BILLINGS, Mont. — Americans haven’t talked about their country as the greatest oil country in the world, but they need to, Continental Oil’s Blu Hulsey told a crowd of oil and gas industry professionals, who gathered in Billings, Montana on Wednesday, Aug. 28, for the annual MPA Conference.
Hulsey is Continental Oil’s senior vice president for HSE and Government and Regulatory Affairs.
Hulsey doubled down on Continental Oil’s recent estimates that there are actually 30 to 40 billion barrels of recoverable oil in the Bakken. That’s four to five times larger than the government’s most recent estimates.
“We think the total Bakken is a huge field as far as the world is concerned,” Hulsey said.
Meanwhile, Hulsey said recovery rates in shale plays continue to grow. They used to be around 3 percent but are now more like 20 percent.
“There’s still oil you’re leaving in the ground,” Hulsey said. “But your recovery factor is that much more.”
America’s shale revolution, in which the Bakken is a big player, is changing the whole dynamic of where the United States is as a country.
“We have this amazing resource, but we don’t talk about it,” he said. “We don’t talk about ourselves as the greatest oil country in the world, and we need to.”
Continental is continuing to run six rigs in the Bakken, and represents 14 percent of its overall production.
“We are consistent with those rigs, and we have about four to five stimulation crews,” Hulsey said. “That is where our sweet spot is.”
Hulsey showed graphs of type curves for well production that show how return on investment is both coming in sooner and getting larger.
“That gets us to a reasonable rate of return at lower costs,” Hulsey said.
That’s not thanks to 2015 technology, though, Hulsey added.
“If we were using 2015 technology, we wouldn’t be doing those (wells),” he said. “The stimulation has changed, the speed has changed.”
And technology is continuing to advance.
“We are still getting better with our units and development,” he added. “Three of our top 10 units came in 2019.”
In the last three years, the company had a little more than 150 wells that hit the 100,000 barrel mark in the first 90 days of operation.
“Really, that is the consistent rate you are producing,” he said. “You have consistent rock throughout the play, even in Richland County.”
With the latter comment, Hulsey was referring in particular to a step-out area in Richland County.
Hulsey showed a slide with three step-outs including the one in Richland County that he said the company believes will continue to be economically viable long-term.
“We will continue to look at Richland County for that type of development,” he said.
Wells in the three step-outs shown in the slide are outperforming legacy wells, some by 100 percent, or more Hulsey said.
“We are looking at sand, the length of perforations and all of those things that allow us to really bring that production forward and make it a much more valuable play,” he said.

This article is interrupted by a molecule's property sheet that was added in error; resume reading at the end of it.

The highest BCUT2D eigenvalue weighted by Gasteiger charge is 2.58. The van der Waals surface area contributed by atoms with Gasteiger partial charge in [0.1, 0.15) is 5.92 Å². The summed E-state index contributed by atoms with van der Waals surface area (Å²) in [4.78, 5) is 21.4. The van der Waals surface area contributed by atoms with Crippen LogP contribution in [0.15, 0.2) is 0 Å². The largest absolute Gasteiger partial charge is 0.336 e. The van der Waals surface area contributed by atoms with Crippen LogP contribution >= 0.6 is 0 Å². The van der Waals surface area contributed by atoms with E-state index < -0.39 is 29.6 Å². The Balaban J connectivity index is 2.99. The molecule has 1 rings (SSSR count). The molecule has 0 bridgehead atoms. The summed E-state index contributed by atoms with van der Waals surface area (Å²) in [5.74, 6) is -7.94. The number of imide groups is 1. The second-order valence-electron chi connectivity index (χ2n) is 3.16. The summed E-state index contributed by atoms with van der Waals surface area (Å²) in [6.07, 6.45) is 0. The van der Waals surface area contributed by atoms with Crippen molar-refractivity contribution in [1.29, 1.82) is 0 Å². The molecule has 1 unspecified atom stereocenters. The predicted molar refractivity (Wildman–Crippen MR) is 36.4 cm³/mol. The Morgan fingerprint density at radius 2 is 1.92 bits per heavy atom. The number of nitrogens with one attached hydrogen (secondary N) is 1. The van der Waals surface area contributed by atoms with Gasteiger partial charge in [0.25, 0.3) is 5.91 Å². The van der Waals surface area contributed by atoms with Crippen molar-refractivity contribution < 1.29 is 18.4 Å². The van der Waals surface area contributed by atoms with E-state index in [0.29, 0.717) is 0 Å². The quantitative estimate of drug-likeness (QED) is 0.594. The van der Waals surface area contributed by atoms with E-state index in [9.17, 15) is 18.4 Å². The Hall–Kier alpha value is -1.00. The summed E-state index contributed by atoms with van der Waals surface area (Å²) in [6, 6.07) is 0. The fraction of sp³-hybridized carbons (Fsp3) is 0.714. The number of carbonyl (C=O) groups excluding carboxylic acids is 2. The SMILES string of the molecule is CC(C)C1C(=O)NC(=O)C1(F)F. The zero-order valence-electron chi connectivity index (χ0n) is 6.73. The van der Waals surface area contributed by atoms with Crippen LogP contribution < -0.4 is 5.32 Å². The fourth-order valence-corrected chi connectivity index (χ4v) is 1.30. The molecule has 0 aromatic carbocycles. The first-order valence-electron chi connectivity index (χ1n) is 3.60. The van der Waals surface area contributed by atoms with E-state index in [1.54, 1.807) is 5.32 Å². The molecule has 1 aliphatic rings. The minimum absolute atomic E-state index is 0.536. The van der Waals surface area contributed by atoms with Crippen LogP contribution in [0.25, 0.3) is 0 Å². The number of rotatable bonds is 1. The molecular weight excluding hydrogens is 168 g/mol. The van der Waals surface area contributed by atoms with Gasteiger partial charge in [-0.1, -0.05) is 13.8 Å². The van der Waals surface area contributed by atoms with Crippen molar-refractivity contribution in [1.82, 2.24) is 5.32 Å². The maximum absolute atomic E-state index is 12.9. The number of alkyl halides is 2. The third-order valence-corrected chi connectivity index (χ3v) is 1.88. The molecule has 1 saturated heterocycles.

Hulsey said the company is also working out a new spacing unit for Richland County. That is still underway.
The new approach will minimize surface impacts and reduce the costs of necessary surface equipment, Hulsey said.
“We appreciate the Conservation Commission and everyone who worked with us on this, and I think that is what is going to continue the great things that are going on in Richland County,” Hulsey said.
The Long Creek unit in Williams County, meanwhile, will have almost $450 million invested in what will be a 10-section unit.
The first production is expected from it in 2020.
“We’ll be piping our oil and gas — it is just north of the river – so it is an environmentally sensitive area that we are paying attention to,” he said. “It is an absolute oil machine out there, and it will be just fantastic to see that when it is fully developed.”
There’s been a lot of buzz in the oilfield world about the Permian, Hulsey said, but the Bakken has good talking points, too.
“You have to have something to tell your Texas friends,” he joked, “because they will not stop talking about Texas.”
Among the talking points he suggested is the large amount of water the Permian gets with its oil.
“We have a high oil cut and low water,” Hulsey said. “The Permian is pushing out a lot of water, and they’re having to figure out what to do with it. We don’t have that here, and it helps with the cost of production here.”
Another Bakken talking point, Hulsey suggested, is the sheer size of the Bakken.
On a power point, Hulsey showed the Bakken is geographically as large an area as both the Delaware and the Permian Basins side by side.
Hulsey expressed confidence that with the current administration more infrastructure can quickly be laid that will help power up the future of the industry.
“We need to do it now,” he said. “We have an administration that is not stopping development in this country. We need to talk about long-term development and what we will be doing in these areas.”
The oil industry has faced some challenges in the marketplace. But the industry has responded by getting better.
“It is the American ingenuity in this room,” he said. “And it is truly making a difference with what has happened in America. We are just going to continue to get better.”